I always see you as incredibly responsible and disciplined enough to keep up with your work even when not having to be on a regular schedule. You inspire me so much with how you’ve been able to transition to a lifestyle where you don’t work most of the year in a traditional type of seasonal job. i was thinking a lot yesterday about the location independent work and what I want to start doing and have decided to put my money where my mouth is and put more effort into finding more side work with writing or transcription, etc.

    I’m so glad you are able to take this trip in BC too!
    Terri recently posted..My Money MindsetMy Profile

  4. raz on July 4, 2017 at 6:34 am

    you are self employed. you get, get, get, to work when you want, if you want, for who you want. if you don’t get to work you are in the wrong racket. i love what i do. i get to do it. if it becomes a have to, i change rackets. some days i work for free. get is the opportune word here. if you don’t love what you are doing, change. you gotta love it. if you won the lottery would you keep doing what you are doing? i would. i have we spent the money, thats what it’s for. mostly gave it away. i have been self employed since 1962.

    ice cream. raz

  5. Linda Sand on July 3, 2017 at 10:00 pm

    Most of us, when working a “regular” job, worked 8 or 9 to 5 or 6 making about 40 hours a week. When working for yourself you might still need to work 40 hours a week but you can decide which hours of which days. Maybe you work 4 hours in the morning, spend the afternoon either doing household tasks or sightseeing then work another 3 hours in the evening. Maybe you work several long days so you can have more days off. Maybe your “weekend” becomes Tuesday and Wednesday so you can run your errands and go see the sights when most people are working. But you still need to be serious about how many hours you need to work and make some sort of plan for doing that.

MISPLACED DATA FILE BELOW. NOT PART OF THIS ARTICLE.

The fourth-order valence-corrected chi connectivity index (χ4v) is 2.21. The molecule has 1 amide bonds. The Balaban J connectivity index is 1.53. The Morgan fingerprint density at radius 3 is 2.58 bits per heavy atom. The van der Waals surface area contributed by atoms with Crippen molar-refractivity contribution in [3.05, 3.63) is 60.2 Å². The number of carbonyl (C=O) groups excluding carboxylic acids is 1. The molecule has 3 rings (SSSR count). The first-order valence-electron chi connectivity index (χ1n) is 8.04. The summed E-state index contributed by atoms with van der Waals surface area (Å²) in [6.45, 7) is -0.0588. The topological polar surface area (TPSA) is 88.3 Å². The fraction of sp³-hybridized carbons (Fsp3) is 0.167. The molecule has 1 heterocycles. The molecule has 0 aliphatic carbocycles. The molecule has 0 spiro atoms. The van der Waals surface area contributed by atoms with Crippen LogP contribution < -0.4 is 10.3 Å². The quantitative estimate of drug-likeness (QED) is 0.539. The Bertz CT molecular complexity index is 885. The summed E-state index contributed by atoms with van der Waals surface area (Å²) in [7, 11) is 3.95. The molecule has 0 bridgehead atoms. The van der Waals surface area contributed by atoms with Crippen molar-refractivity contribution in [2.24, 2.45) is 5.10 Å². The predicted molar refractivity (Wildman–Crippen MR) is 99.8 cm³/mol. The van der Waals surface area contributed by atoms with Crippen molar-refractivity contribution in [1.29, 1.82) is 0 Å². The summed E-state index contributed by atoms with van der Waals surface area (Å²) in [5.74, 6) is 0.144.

6. Kim on July 3, 2017 at 8:28 pm

    Yes, the struggle exsists. It looks so easy on paper but … takes enormous self-discipline. As in 365 days a year.
    The challenge increases tenfold when you are also a nomad.

  7. Misty on July 3, 2017 at 3:40 pm

    The struggle is real indeed….

    I try not to think of it as a “schedule” and think of it instead as a “routine.” Schedules are gross and confining, and if you’re anything like me, once you get off the schedule, the whole day is a bust… But routines are just habits you get into. So even if I wake up half an hour later or earlier than I intended, I can still get started on my routine. πŸ™‚

    Here’s another thing that has really been helping me keep myself accountable lately:

    I just use the free version, and I love it. All I have to do is click “play” on a task, and then if I get pulled away, I can hit “pause.” This has really helped me make sure that I spend a minimum amount of time on the things that matter most for my business(es).

    You can apparently export your time into an Excel spreadsheet, which I think might be interesting in the long term, but I haven’t found time to figure out how to sort the information so that it’s useful for analyzing. πŸ™‚

    • Terri on July 5, 2017 at 5:38 am

      I’m going to have to look into that time tracker, thanks for the link!
      Terri recently posted..My Money MindsetMy Profile